Hatfield School of Government. Division of Political Science
Date of Award
Master of Arts (M.A.) in Political Science
1 online resource (vi, 86 pages)
Electronic waste is the fastest growing waste stream worldwide. Illegal methods of transport, indifference in legislative response, and public ignorance of what to do in response, all influence e-waste proliferation. This dirty industry of e-waste is hazardous to human health and well-being as well as the environment. Since this dirty industry has ballooned over the last few decades, two major questions arise: What are the primary and secondary factors that influence the proliferation of e-waste dumping in developing countries; and what structures are emerging to combat the e-waste problem in developing countries in Africa? The following pages will investigate the e-waste problem in Africa; Egypt, Nigeria, and South Africa. I will show the role that small and medium industries play in managing the e-waste problem. Through a mass media search of key SMEs and organizations, I find that local enterprises are taking on an extended responsibility to find economic incentives in the e-waste industry and transform it from a vastly hazardous waste stream to a cooperative trade and flourishing industry. The results of these case studies illuminate how lax government regulation and involvement forces smaller businesses and organizations to emerge as the leaders in e-waste management.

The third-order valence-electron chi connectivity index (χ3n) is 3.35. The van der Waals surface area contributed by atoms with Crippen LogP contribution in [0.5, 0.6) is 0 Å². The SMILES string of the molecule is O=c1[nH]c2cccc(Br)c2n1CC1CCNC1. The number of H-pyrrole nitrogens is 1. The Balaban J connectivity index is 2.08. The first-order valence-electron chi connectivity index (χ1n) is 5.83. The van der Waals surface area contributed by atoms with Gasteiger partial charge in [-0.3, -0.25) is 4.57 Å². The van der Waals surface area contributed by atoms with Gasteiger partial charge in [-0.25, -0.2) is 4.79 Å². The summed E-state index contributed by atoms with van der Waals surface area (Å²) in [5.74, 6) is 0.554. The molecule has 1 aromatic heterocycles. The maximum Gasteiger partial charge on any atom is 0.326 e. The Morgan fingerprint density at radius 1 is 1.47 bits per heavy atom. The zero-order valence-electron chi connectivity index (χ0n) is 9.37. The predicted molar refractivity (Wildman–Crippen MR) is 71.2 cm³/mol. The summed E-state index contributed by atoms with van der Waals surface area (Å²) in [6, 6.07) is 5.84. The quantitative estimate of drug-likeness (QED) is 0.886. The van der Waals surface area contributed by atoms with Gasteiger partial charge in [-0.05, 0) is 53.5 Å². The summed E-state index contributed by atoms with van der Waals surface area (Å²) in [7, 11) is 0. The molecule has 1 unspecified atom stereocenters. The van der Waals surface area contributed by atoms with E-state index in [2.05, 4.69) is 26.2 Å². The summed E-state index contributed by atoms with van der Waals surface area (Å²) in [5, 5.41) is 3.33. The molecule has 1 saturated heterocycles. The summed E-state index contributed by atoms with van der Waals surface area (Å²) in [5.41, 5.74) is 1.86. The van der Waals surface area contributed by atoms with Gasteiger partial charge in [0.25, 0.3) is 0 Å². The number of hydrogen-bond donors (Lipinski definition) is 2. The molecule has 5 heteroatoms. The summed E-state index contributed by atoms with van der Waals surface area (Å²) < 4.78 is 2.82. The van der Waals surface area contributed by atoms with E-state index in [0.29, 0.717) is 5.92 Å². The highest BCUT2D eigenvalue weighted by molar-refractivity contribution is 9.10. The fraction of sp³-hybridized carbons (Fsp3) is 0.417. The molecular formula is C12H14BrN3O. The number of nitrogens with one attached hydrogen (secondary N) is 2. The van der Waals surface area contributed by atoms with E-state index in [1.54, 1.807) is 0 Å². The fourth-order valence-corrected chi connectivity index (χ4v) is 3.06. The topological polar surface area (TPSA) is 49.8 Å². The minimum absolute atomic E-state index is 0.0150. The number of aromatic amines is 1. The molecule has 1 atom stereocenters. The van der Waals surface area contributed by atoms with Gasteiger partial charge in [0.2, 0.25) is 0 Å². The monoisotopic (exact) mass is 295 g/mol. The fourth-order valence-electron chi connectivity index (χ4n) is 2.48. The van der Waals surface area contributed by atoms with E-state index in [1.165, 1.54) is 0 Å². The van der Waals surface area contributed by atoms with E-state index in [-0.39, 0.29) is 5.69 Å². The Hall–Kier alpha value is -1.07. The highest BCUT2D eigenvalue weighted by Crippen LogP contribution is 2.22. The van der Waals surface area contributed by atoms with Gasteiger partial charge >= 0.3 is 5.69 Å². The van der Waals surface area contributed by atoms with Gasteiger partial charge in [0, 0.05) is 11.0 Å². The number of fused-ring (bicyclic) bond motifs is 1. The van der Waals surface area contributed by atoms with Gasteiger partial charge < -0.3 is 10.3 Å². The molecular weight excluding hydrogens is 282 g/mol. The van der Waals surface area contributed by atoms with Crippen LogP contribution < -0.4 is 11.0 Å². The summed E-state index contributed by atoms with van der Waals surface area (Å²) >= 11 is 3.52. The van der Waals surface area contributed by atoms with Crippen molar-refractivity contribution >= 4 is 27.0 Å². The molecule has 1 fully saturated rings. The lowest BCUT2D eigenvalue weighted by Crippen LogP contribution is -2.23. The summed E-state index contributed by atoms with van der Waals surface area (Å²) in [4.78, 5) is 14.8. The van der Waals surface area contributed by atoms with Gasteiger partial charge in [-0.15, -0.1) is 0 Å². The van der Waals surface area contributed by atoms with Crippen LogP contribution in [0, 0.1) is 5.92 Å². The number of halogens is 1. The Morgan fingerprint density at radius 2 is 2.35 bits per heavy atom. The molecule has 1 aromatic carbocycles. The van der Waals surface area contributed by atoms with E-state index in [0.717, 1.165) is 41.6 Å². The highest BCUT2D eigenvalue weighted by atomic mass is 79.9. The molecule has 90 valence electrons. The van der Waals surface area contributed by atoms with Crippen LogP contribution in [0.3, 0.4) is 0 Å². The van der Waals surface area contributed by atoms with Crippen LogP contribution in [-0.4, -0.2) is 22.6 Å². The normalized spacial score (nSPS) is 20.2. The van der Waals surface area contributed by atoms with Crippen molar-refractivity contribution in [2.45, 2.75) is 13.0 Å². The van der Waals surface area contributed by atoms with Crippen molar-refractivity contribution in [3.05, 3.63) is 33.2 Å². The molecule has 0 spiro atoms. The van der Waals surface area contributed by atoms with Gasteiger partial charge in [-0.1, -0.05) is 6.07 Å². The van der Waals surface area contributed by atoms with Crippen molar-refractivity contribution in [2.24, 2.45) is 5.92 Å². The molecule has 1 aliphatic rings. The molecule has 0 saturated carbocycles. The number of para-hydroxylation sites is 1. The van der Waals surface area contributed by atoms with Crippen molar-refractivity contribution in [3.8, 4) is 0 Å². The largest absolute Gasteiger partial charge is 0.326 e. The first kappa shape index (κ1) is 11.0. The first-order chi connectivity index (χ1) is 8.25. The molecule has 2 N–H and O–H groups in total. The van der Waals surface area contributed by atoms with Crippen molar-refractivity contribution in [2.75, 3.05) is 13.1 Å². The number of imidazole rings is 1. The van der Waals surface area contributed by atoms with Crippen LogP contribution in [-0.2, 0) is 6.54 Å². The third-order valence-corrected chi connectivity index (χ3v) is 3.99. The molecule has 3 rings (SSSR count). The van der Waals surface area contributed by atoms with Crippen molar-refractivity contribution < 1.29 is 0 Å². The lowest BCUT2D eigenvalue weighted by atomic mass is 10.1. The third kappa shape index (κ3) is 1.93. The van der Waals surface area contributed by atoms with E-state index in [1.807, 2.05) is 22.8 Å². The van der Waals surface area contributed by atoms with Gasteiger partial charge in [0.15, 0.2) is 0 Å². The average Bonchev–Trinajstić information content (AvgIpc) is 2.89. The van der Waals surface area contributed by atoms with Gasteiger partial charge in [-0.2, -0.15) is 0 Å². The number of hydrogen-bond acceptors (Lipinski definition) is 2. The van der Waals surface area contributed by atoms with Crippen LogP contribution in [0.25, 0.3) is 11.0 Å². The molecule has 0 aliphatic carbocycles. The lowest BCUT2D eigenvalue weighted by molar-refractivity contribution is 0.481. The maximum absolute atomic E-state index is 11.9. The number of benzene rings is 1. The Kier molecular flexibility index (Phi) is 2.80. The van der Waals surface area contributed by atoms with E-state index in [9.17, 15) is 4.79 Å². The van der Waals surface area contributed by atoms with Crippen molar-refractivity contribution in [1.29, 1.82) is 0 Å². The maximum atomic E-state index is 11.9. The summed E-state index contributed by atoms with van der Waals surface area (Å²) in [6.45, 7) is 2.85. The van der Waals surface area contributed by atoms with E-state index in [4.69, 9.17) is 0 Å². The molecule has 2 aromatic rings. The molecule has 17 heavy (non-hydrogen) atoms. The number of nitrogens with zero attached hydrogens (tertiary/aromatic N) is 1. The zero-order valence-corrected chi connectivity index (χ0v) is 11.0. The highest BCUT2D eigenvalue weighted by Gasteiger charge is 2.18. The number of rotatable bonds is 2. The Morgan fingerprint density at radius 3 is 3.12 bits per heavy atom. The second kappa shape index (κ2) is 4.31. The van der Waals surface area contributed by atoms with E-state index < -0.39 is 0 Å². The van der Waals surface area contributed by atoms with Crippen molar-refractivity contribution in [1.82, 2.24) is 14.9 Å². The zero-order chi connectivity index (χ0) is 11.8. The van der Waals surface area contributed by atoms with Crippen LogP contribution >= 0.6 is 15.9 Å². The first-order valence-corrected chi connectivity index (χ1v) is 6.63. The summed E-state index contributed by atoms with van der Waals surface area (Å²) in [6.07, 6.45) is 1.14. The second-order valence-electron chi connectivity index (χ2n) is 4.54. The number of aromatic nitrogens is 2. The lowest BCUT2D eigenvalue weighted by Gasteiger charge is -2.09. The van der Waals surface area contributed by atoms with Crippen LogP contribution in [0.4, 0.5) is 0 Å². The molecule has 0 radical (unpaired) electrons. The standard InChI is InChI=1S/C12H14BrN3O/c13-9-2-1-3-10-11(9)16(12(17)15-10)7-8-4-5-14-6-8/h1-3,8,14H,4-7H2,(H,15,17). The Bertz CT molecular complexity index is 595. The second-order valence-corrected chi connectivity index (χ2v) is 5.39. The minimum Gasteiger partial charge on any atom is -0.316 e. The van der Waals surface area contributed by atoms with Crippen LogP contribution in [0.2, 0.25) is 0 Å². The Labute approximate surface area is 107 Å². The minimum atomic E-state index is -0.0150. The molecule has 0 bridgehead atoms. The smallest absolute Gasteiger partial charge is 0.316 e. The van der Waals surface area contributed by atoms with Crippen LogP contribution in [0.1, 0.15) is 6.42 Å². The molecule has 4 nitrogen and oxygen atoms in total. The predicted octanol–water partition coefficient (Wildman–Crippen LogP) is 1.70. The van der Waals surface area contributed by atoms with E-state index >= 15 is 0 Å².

Wideman, Brittany Nicole, "Grappling with the African E-Waste Pandemic: Contributing Factors and Future Deterrence" (2019). Dissertations and Theses. Paper 4828.